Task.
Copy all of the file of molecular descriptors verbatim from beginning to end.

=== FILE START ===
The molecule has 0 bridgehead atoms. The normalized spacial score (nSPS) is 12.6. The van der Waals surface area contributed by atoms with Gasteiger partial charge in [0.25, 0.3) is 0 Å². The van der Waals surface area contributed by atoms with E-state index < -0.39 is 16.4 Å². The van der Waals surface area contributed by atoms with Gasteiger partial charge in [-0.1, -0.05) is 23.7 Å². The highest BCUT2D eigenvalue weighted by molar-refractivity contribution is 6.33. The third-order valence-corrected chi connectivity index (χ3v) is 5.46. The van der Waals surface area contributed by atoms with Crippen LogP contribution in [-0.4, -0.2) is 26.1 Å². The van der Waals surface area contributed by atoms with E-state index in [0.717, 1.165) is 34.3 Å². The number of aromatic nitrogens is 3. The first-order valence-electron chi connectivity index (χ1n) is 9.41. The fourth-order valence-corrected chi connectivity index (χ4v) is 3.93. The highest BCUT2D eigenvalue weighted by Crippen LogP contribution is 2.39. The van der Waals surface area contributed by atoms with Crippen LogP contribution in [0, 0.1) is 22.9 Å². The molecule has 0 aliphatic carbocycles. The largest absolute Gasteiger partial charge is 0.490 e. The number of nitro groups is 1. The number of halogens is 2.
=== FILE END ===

The molecule has 0 bridgehead atoms. The normalized spacial score (nSPS) is 12.6. The van der Waals surface area contributed by atoms with Gasteiger partial charge in [0.25, 0.3) is 0 Å². The van der Waals surface area contributed by atoms with E-state index < -0.39 is 16.4 Å². The van der Waals surface area contributed by atoms with Gasteiger partial charge in [-0.1, -0.05) is 23.7 Å². The highest BCUT2D eigenvalue weighted by molar-refractivity contribution is 6.33. The third-order valence-corrected chi connectivity index (χ3v) is 5.46. The van der Waals surface area contributed by atoms with Crippen LogP contribution in [-0.4, -0.2) is 26.1 Å². The van der Waals surface area contributed by atoms with E-state index in [0.717, 1.165) is 34.3 Å². The number of aromatic nitrogens is 3. The first-order valence-electron chi connectivity index (χ1n) is 9.41. The fourth-order valence-corrected chi connectivity index (χ4v) is 3.93. The highest BCUT2D eigenvalue weighted by Crippen LogP contribution is 2.39. The van der Waals surface area contributed by atoms with Crippen LogP contribution in [0, 0.1) is 22.9 Å². The molecule has 0 aliphatic carbocycles. The largest absolute Gasteiger partial charge is 0.490 e. The number of nitro groups is 1. The number of halogens is 2.